Spork, who is from Australia, plans to bring lamb sausage rolls and lamingtons (a kind of cake) to set alongside Chinese spring rolls and macaroni and cheese.

There will be items to bid on, but the focus will be on carnival games for the kids, like "fishing" with magnets and a beanbag toss. There will be face-painting and movies as well.

At 5:30 p.m., Charity and the JAMband, of Rock Your Socks Off fame, will take the stage.

"We haven't had the band before, so we're hoping that will draw people," says Spork.

You can buy a ticket online at www.noe for $15. Tickets at the door cost $20. Children's tickets are $5. An $8 open-bar ticket is also available. For information, call the school at 415-647-2278.

--Heather World

The Fests of St. Paddy

Sacred or secular, local residents have a variety of options to help the Irish celebrate St. Patrick's Day, with humble food, live music, and, of course, green beer.

St. Philip's Church gets an early start on the official March 17 celebration. The church will host a dinner dance March 6 at the parish hall of the church, at 725 Diamond Street.

Chairwoman Margaret McAuliffe says the meal will include corned beef and cabbage for adults, and hot dogs and chicken nuggets for kids. The Frank Rooney Trio will play traditional Irish music.

About 100 people are expected for the festivities, which start at 6:30 p.m. Tickets are $25 for adults; $10 for children 10 years old and under. For reservations, call McAuliffe at 415-334-7212 or the rectory at 415-282-0141.

A week later, on March 13, the Men of St. Paul's Catholic Church will dish up corned beef and cabbage, along with soda bread and dessert, at the church's own special dinner. Dancing and live Irish music are also on the bill for the 150 guests expected to attend.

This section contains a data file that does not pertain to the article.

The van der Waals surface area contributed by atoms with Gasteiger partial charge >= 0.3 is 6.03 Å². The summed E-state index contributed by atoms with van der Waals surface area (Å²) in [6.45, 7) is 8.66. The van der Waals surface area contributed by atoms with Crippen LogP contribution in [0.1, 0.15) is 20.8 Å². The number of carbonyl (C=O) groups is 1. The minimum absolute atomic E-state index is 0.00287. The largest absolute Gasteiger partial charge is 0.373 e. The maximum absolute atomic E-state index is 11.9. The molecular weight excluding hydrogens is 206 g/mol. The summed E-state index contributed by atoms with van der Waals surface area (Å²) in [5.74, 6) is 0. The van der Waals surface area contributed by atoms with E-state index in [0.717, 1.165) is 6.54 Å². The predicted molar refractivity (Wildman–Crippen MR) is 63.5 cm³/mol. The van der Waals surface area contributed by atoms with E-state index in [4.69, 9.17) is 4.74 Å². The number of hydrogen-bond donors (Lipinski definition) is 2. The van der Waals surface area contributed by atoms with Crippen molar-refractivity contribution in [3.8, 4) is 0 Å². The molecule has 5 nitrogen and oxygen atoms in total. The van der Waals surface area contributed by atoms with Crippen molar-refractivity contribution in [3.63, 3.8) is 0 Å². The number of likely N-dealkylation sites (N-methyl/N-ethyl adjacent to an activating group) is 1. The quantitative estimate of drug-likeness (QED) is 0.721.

"It's not a fundraiser--more of a fun-raiser," says S t. Paul's pastor, Mario Farana. "It's a get-together to celebrate St. Patrick's Day in a nice way with families."

Doors open at 5:30 p.m., with drinks at 6 p.m., dinner at 7 p.m. Adults pay $15 in advance, or $20 at the door; children's tickets are $5 and $7. The event will be held in the parish hall at St. Paul's, at Church and Valley streets. For more information, call 415-641-4829.

On the big day itself, Wednesday, March 17, everyone becomes Irish at Noe Valley's local taverns, where patrons are invited to partake of Irish stew.

The Dubliner at 3838 24th Street and its sister bar, the Valley Tavern at 4054 24th Street, will provide corned beef and potato salad throughout the day. Owner Vince Hogan hopes to hear bagpipers on 24th Street starting around 7 p.m.

At Noe's Bar at the corner of 24th and Church streets, the usual corned beef and cabbage will be complemented this year by potatoes and carrots. The Irish repast will be served "from noon until we run out," says Noe's manager Nancy Emery. Noe' s is also where you'll find the green beer.

O'Greenberg's will dish up plates of cabbage and potatoes, too. The feasting starts at 11 a.m. at the bar, 1600 Dolores Street at 29th Street.

--Corrie M. Anders

How to Be Green, Mellow, and Smart

The San Francisco Library is offering free peace of mind this spring, from meditation and rooftop gardening to a workshop for seniors on how to avoid scams.